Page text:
A surprise high performer, Melbourne has risen strongly over the past 12 months. But does this recovery have legs or will 2014 bring a slowdown?
Melbourne’s unexpected strong performance during the past 12 months has caught many experts by surprise. Our experts forecast a stagnant market during 2013, yet Melbourne has turned around and tauntingly staged a median house price increase of 7.7% since the start of the year. This is a spectacular result considering prices dropped 7.1% during the previous year. Even more impressive is the fact that vacancy rates have been rising and new housing supply has been flooding the market.
Angie Zigomanis of BIS Shrapnel credits the low interest rates rather than the fundamentals for the surge in prices. “It reflects the better employment position of its population and increased buying power at the current lower interest rates,” he says.
Like Sydney, the strongest demand and therefore price growth were concentrated in the inner suburbs where the median house price rose 7%. The middle-ring suburbs also grew strongly, with the median house price jumping 6%.
“The Melbourne economy has stood up quite well over the last 18 months, despite losing some of its manufacturing base and not being exposed to the export market like other markets,” says Andrew Wilson, chief economist at Australian Property Monitors (APM). “A lot of this growth has come from construction, particularly CBD construction. That’s kept the Melbourne economy ticking over, but there are real questions about how sustainable the economy will be over the medium turn.”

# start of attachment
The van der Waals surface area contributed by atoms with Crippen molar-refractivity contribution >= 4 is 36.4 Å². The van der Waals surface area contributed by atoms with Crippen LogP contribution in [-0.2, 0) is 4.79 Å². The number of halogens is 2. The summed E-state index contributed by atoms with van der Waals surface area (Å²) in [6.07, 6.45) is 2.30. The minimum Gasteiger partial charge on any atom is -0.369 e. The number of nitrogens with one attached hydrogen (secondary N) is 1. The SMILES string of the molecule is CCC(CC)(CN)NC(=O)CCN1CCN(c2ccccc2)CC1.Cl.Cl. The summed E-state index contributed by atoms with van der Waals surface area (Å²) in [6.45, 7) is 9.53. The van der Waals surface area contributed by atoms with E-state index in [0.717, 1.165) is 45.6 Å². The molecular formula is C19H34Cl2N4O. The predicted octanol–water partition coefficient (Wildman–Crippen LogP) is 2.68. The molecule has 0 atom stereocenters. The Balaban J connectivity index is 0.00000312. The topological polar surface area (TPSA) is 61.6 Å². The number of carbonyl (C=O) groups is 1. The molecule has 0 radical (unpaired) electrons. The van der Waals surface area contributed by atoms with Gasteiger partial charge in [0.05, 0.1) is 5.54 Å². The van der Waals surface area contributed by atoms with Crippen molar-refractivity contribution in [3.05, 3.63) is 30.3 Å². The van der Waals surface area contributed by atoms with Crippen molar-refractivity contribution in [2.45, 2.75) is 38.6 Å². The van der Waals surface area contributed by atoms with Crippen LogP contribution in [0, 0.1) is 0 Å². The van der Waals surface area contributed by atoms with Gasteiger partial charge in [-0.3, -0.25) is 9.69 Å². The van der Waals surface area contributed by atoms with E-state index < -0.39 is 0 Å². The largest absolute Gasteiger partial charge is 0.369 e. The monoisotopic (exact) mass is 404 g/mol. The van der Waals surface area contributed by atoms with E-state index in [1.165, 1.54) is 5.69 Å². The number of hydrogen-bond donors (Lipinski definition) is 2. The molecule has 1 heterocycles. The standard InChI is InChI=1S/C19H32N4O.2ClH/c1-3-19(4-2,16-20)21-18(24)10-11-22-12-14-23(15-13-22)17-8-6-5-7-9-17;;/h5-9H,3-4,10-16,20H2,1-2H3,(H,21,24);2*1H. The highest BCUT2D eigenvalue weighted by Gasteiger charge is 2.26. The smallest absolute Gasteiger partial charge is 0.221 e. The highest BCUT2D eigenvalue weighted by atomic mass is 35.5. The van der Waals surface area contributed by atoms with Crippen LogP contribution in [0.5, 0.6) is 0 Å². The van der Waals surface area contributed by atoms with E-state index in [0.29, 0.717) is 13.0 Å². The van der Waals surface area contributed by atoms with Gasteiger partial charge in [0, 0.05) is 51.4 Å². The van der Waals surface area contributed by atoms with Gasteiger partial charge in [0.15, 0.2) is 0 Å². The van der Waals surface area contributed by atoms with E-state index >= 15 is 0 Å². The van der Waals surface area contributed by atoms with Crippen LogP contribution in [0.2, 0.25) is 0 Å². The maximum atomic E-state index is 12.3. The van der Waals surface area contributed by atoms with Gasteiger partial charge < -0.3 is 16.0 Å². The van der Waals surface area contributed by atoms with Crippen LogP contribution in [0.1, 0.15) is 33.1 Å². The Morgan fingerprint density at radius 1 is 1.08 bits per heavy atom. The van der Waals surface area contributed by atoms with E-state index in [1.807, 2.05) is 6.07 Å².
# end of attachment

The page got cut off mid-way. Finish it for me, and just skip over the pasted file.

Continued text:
What’s ahead for 2014
So, does Melbourne’s unexpected turnaround have legs or is it all downhill from here?
Reasons to be cautious
Our experts believe there are still many reasons to be wary about the prospects of the Melbourne market, despite its unexpected strength.
1. High level of new supply still in the pipeline
A high level of supply of new dwellings in the pipeline (mainly in the form of apartment completions) is still coming through, and this will prevent any deficiency in the Melbourne market re-emerging in the medium term, according to Zigomanis.
“The next 12 months is probably a period where, more so in the inner suburbs, you will start seeing a lot more apartment supply come online,” says Zigomanis. “A lot of the bigger projects will progressively get completed. These will add to the apartment stock. It will add to vacancy rates. They’re in the apartment sector only, so they will definitely have a dampening effect on the apartment market.”
This means that investors buying in Melbourne now should be prepared to hold on to their properties for at least a full cycle or two and not expect major short-term gains.